Coach Highlights Economic Impact Of Three Consecutive Champions League Semifinals
After falling to Borussia Dortmund in the Champions League semifinals, Real Madrid coach José Mourinho alluded to the money he has generated with three straight semifinal appearances, according to Diego Torres of EL PAIS. Mourinho "perceives himself as something much bigger [than an ordinary coach]: an administrator, a strategic analyst, an immensely profitable creative for a football club." Upon feeling that the press had questioned his success, "instead of justifying himself with football arguments, or by listing titles, he exhibited something similar to an account balance." Mourinho: "Now, Madrid has recovered its position at the head of the Champions League with three consecutive semifinals. There have been three economically fantastic seasons for the club because it has earned a lot of money in the Champions League without having to pay extra because we haven't beat the competition. From this point of view of prestige, the team has recovered." Mourinho "who is paid to earn trophies, considered not having won the Champions League, his principal objective, to in some way be an economic success." The idea of Mourinho being thrifty "seems contradictory." In '10, Madrid had to compensate Inter with the biggest transfer fee ever paid for a coach, €18M. In total, "until now the Mourinho operation has cost more than €60M ($78.4)" (EL PAIS, 5/1).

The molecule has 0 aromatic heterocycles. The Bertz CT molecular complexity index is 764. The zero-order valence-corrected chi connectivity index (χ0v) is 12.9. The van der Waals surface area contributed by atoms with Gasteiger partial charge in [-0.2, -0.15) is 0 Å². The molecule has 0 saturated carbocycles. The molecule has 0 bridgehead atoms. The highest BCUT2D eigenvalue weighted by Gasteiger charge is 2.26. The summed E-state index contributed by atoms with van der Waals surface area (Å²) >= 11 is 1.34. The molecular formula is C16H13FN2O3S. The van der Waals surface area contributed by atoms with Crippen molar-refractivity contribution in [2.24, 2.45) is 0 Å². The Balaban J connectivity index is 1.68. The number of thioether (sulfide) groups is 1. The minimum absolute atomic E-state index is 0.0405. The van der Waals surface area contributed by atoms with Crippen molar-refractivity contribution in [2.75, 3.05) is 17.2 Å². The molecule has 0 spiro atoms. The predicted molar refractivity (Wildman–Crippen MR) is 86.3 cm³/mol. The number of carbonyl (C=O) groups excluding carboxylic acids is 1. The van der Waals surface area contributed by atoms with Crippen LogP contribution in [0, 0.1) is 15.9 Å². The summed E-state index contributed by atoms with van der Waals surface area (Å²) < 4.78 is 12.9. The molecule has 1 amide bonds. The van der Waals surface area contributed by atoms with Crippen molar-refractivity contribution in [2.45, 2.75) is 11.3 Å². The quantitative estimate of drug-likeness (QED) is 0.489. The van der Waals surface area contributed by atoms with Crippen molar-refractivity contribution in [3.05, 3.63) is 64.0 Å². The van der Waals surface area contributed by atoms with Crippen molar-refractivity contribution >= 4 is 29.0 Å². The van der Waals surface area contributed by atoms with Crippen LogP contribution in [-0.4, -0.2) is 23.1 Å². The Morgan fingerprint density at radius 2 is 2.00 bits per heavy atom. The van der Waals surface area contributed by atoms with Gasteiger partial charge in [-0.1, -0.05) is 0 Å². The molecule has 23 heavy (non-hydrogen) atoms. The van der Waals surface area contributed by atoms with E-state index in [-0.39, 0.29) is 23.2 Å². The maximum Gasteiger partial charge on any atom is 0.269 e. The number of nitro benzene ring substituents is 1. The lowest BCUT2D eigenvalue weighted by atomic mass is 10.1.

MEETING IN THE MIDDLE: In London, Martin Lipton reported Mourinho has been told "he will have to accept working under Technical Director Michael Emenalo" if he wants to return to Chelsea. He "raised the hopes and expectations of the Blues fans that he was on his way 'home' as he spoke warmly of the enduring 'love' from the Chelsea faithful." But "while the 'Special One' and his advisors have been involved in negotiations with the Chelsea hierarchy for months, his initial demands for 'full control' have been rebuffed." That could still end up sending Mourinho "in the direction of Paris St. Germain, who have also held talks with his agent Jorge Mendes and are likely to bend over backwards to offer the 50-year-old a deal he wants" (DAILY MIRROR, 5/2).